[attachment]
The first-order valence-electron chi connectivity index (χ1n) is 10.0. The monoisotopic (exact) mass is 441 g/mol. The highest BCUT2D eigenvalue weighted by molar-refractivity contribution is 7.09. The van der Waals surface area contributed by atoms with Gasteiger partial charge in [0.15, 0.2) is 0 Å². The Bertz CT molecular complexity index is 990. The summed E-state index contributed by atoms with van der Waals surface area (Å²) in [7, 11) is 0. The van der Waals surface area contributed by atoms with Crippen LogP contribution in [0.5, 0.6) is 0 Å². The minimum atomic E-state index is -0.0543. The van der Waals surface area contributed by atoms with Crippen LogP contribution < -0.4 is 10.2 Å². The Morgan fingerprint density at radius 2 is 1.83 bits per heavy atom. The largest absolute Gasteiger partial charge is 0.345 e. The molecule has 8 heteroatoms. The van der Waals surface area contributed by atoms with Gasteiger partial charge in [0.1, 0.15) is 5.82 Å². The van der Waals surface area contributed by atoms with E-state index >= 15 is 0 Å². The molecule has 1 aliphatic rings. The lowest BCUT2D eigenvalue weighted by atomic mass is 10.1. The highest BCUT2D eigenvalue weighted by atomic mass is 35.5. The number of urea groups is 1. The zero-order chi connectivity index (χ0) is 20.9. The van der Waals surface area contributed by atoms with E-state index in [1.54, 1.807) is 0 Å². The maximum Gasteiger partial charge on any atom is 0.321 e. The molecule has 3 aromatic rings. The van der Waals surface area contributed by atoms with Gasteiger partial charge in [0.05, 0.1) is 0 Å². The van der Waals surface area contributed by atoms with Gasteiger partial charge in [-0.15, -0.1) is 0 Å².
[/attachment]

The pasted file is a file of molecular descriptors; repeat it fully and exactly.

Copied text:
The first-order valence-electron chi connectivity index (χ1n) is 10.0. The monoisotopic (exact) mass is 441 g/mol. The highest BCUT2D eigenvalue weighted by molar-refractivity contribution is 7.09. The van der Waals surface area contributed by atoms with Gasteiger partial charge in [0.15, 0.2) is 0 Å². The Bertz CT molecular complexity index is 990. The summed E-state index contributed by atoms with van der Waals surface area (Å²) in [7, 11) is 0. The van der Waals surface area contributed by atoms with Crippen LogP contribution in [0.5, 0.6) is 0 Å². The minimum atomic E-state index is -0.0543. The van der Waals surface area contributed by atoms with Crippen LogP contribution < -0.4 is 10.2 Å². The Morgan fingerprint density at radius 2 is 1.83 bits per heavy atom. The largest absolute Gasteiger partial charge is 0.345 e. The molecule has 8 heteroatoms. The van der Waals surface area contributed by atoms with Gasteiger partial charge in [0.1, 0.15) is 5.82 Å². The van der Waals surface area contributed by atoms with E-state index >= 15 is 0 Å². The molecule has 1 aliphatic rings. The lowest BCUT2D eigenvalue weighted by atomic mass is 10.1. The highest BCUT2D eigenvalue weighted by atomic mass is 35.5. The number of urea groups is 1. The zero-order chi connectivity index (χ0) is 20.9. The van der Waals surface area contributed by atoms with E-state index in [1.54, 1.807) is 0 Å². The maximum Gasteiger partial charge on any atom is 0.321 e. The molecule has 3 aromatic rings. The van der Waals surface area contributed by atoms with Gasteiger partial charge in [0.05, 0.1) is 0 Å². The van der Waals surface area contributed by atoms with Gasteiger partial charge in [-0.15, -0.1) is 0 Å².